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Guelph, ON March, 18, 2019 - Responding to research needs of the Ontario racing commission (now AGCO), a recent study led by Dr. Janice E. Kritchevsky, at Purdue University College of Veterinary Medicine, reveals use of thyroxine supplementation is deleterious to racehorse's performance and may result in cardiac arrhythmias. Researcher Dr. Janice E. Kritchevsky was selected to do this work by the Equine Guelph Research Committee with AGCO support.   Kritchevsky explains, "Thyroid disorders are actually rare in horses." The concentrations of thyroid hormones, including thyroxine, can be measured in blood. Blood thyroid hormone concentrations outside the normal ranges can lead one to believe hypothyroidism (low production of thyroid hormones) may be the cause of a horse looking a little lethargic. However, abnormal thyroid hormone concentrations can occur after a high grain diet meal, after trailering fatigue, training stress, or if a horse is ill. In actuality, administering thyroid medication to a horse fighting a respiratory infection can compromise the animals natural response to the infection.   Horses that benefit from thyroid hormone supplement tend to be suffering from Equine Metabolic Syndrome (EMS) or insulin resistance, neither syndrome is recognized in fit racehorses and they are both quite rare in other performance animals. Thyroxine supplementation may have a place in treating some over-conditioned (obese) horses at risk for laminitis. To diagnose a thyroid disorder, it is not enough to perform a one-time blood test; instead, a function test must be conducted. In a function test, two thyroid hormones are measured in the blood, then the horse is given a releasing hormone, and the two hormones are measured again. If the thyroid hormone concentrations do not respond normally, then there may be a true thyroid disorder. Kritchevsky adds, "In the case of over conditioned horses, thyroxine supplementation is to be used only until the horse reaches a normal body weight."   The misconception over thyroxine supplement use among horse owners and trainers may stem from the initial reaction to the drug, which can cause a flat or less spirited horse to appear more alert and hypersensitive. In Kritchevsky's study using fit Standardbreds, they did find a behaviour change after administration of Levothyroxine. The horses became quite alert and more difficult to handle but then they fatigued quicker.   When Dr. Kritchevsky gave Levothyroxine (a thyroid supplement) to the horses, it resulted in changes to blood concentrations of all thyroid hormones. Horses given 0.25mg/kg Levothyroxine went to maximum heart rate quicker, but the horse's blood lactate concentration did not change post-exercise, which told the researchers that they had the same level of fitness. The drug was not found to be performance enhancing. In fact, four out of the six horses in the study developed cardiac arrhythmia (irregular heart beat) when treated with Levothyroxine and one developed atrial fibrillation. Atrial fibrillation is a serious performance limiting condition that can be career ending.   Kritchevsky thanks Equine Guelph and AGCO for providing the lion's share of the funding for this important research on thyroxine supplementation. This research was done in response to reports of open containers of thyroxine supplement that were observed during barn visits as part of out of competition testing by ORC (now AGCO). Elevated blood concentration of thyroxine has been documented on numerous occasions on post-race blood testing of horses from Ontario tracks.   Kritchevsky says, "This is an important problem anywhere! People are using thyroid supplement and it does not do what they think it is doing. This research is important for all, including racing commissions. While thyroxine is not a foreign substance, as this study indicates, high levels render the horse unfit to race."   Some officials believe thyroxine should be regulated and next steps in research may include developing an assay to test for a carrier protein that is excreted indicating a high thyroid.   Stay tuned to Equine Guelph E-News for more updates about this study.     Web Link(s): http://www.equineguelph.ca/news/index.php?content=610     Jackie Bellamy-Zions Communications Equine Guelph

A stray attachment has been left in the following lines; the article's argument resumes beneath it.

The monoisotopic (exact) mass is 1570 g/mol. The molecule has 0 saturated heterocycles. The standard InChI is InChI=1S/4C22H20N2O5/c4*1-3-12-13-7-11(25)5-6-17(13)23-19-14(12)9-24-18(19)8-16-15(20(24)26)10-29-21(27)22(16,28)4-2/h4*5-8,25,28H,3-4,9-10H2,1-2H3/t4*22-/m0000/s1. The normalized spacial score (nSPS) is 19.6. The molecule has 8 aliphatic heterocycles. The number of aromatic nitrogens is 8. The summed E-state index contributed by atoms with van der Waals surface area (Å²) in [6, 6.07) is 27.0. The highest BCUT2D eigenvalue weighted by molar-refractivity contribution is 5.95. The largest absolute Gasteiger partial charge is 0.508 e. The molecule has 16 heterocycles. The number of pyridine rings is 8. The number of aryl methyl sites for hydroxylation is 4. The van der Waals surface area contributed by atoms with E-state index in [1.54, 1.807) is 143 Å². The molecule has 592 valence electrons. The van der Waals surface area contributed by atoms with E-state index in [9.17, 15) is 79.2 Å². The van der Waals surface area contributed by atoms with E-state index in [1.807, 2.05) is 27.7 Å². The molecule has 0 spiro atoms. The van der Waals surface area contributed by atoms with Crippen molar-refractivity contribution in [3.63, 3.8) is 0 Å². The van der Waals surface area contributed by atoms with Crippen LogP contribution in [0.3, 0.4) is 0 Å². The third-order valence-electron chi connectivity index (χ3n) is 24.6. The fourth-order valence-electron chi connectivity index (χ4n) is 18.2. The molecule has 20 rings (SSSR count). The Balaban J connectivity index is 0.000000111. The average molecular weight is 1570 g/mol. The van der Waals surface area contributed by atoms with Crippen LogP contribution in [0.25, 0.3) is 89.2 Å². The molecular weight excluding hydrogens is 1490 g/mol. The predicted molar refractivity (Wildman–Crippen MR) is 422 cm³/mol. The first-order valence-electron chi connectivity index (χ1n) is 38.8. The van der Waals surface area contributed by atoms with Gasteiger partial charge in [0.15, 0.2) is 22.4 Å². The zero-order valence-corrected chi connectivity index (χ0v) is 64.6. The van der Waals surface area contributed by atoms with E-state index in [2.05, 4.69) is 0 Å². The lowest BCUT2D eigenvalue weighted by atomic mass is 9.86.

Guelph, ON - March 14, 2019 - “You never think it would happen to you, and one of your horses, until one day you wake up to a phone call in the middle of the night,” recounts Sarah Scott, member of the horse racing community for over 20 years, and owner of Fork.    Since the first line fire in December, Sarah has not only been busy with her horse’s recovery but also spreading awareness of fire prevention programs.   Sarah works as an account manager specializing in equine rehabilitation, at System Equine in Rockwood and they will be hosting a Barn Fire Prevention and action plan evening on March 19 at 6 pm. Special guest speakers will include: TJ Snow of Milton Fire Department, Riley McGilloway of Halton Hills Fire Department, and Dr. Liz Shiland DVM (one of several vets who assisted at the First Line fire). Sarah will also be sharing her experience as a horse owner.    They will discuss: barn fire prevention, what to do in case of fire with horses and/or animals, fire safety and caring for horses after they have been exposed to smoke inhalation and fire trauma.  Barn owners need to be ever vigilant with barn fire prevention, never get complacent and always prepare themselves for emergencies.    Equine Guelph will be offering a new Fire & Emergency Preparedness online short course on TheHorsePortal.ca– Apr 8 – Apr 15   Sarah’s Story:   We celebrated our staff Christmas party at Mohawk raceway December 20th, having a great time filling the night with Christmas cheer. I arrived home, around 12:30 am and settled into bed shortly after 1 am. I was awoken by my husband to the words “the barn is on fire and there is nothing we can do.” I was instantly numb. I felt almost robotic as I grabbed some clothes, and drove to what was our horses’ home, now land marked by police cars directing fire trucks. The car did not even come to a complete stop before I jumped out.    When I arrived no one knew where my own horse was, but we knew he was out. It was dark, raining and the most unsettling of sights, with red and blue flashing lights intermingling with the mist. I was told it took two firefighters and one of the second trainers to move my horse Fork from his stall, with singed facial and mane hair from the inferno he escaped and was taken to another barn on the property and placed in an empty stall.   Emergency response:   Sarah quickly joined the growing team of fire fighters, owners and veterinarians triaging the scene. They were fortunate to have a number of containment areas with other barns close by, a pool area that held three horses, and paddocks to hold the horses after they were removed from barn seven. Other factors that aided the rescue were: rain, wind blowing away from the barn and educated/experienced horse people, on scene that did not pull open the doors until fire and rescue arrived.   Each horse was evaluated and treated by the attending veterinarians before they were given the “ok” to go to Mohawk.  When the horses arrived at Mohawk (for temporary stabling) they were all bathed and once again looked over for burns or distress. Black soot was embedded in the horses’ hair, leading to the conclusion the lungs must also be compromised. Fears of smoke inhalation damage were confirmed with the first scope.  The owners were worried if their horses would be ok, racked with questions if they were suffering and if they would ever race again. It was a quick paced day with lots of decisions.   Sarah’s expertise served her well, having worked with clients, vets and owners whose horses were affected by the encroaching wild fires in BC and Alberta, supplying them with nebulizers from System Equine that were donated by Nortev Flexineb and assisting the equine practitioners in developing treatment cycles. Never had she imagined she would be implementing a similar treatment plan for her own horse who had won his race just a few short weeks before.   The team worked diligently with the vets following up on the temperatures, discharge, vitals and overall observation. Sarah is very grateful to everyone involved with the rescue and rehabilitation, including her employers at System Equine and Nortev for supplying the nebulizers aiding in the recovery of many of the horses.   Sarah’s prayers have been answered as subsequent testing and scoping showed no signs of soot and no residual inflammation in the lungs. Sarah is also very grateful to her husband Mark who was so supportive, working tirelessly caring for both of them.  “He truly is the reason Fork has returned to the racetrack,” says Sarah. Fork is in the clear and qualified to race at Mohawk on January 24 2019.   Final thoughts:   Sarah will forever be a fire prevention crusader and advocate of having a plan. No matter how busy life gets, she will never turn her phone off at night. Much reflection takes place after an incident, from the simple things like having emergency numbers in your phone to having the fire department out to do a pre-plan. Having halters, leads, pens and paper quickly accessible, clear barn aisles, feed tubs positioned so they are not in the way of exiting a stall are some of the little details that can make a big difference in an emergency.   And of course, looking back on the chaos, there is much gratitude for the community who rallied together. Thanks, and huge acknowledgements must be given to the first responders, the community who all sprung from their beds in the dead of the night and for everyone who came together to support the rescue.   Sarah hopes sharing her story will move people to take preventative measures and looks forward to seeing large attendance both at the Fire & Emergency Preparedness online short course on TheHorsePortal.ca– Apr 8 – Apr 15 and at System Equine’s Barn Fire Prevention and action plan evening on March 19 at 6pm, also available by live feed at: https://imp.easywebinar.live/registration-2